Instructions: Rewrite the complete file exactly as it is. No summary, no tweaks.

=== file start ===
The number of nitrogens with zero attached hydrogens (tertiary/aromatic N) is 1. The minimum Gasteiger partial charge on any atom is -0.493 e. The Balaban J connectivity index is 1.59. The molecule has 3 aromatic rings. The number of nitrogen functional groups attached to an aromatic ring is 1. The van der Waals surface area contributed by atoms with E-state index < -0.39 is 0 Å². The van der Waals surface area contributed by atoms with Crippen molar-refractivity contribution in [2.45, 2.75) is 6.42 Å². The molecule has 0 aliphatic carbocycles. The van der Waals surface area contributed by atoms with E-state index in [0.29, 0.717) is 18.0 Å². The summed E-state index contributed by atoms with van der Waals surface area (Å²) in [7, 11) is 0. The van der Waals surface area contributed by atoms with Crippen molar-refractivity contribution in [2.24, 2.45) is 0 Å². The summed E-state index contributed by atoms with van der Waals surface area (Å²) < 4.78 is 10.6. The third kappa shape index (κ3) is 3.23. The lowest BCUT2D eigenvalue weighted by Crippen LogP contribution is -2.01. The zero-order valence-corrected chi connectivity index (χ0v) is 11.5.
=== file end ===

The number of nitrogens with zero attached hydrogens (tertiary/aromatic N) is 1. The minimum Gasteiger partial charge on any atom is -0.493 e. The Balaban J connectivity index is 1.59. The molecule has 3 aromatic rings. The number of nitrogen functional groups attached to an aromatic ring is 1. The van der Waals surface area contributed by atoms with E-state index < -0.39 is 0 Å². The van der Waals surface area contributed by atoms with Crippen molar-refractivity contribution in [2.45, 2.75) is 6.42 Å². The molecule has 0 aliphatic carbocycles. The van der Waals surface area contributed by atoms with E-state index in [0.29, 0.717) is 18.0 Å². The summed E-state index contributed by atoms with van der Waals surface area (Å²) in [7, 11) is 0. The van der Waals surface area contributed by atoms with Crippen molar-refractivity contribution in [2.24, 2.45) is 0 Å². The summed E-state index contributed by atoms with van der Waals surface area (Å²) < 4.78 is 10.6. The third kappa shape index (κ3) is 3.23. The lowest BCUT2D eigenvalue weighted by Crippen LogP contribution is -2.01. The zero-order valence-corrected chi connectivity index (χ0v) is 11.5.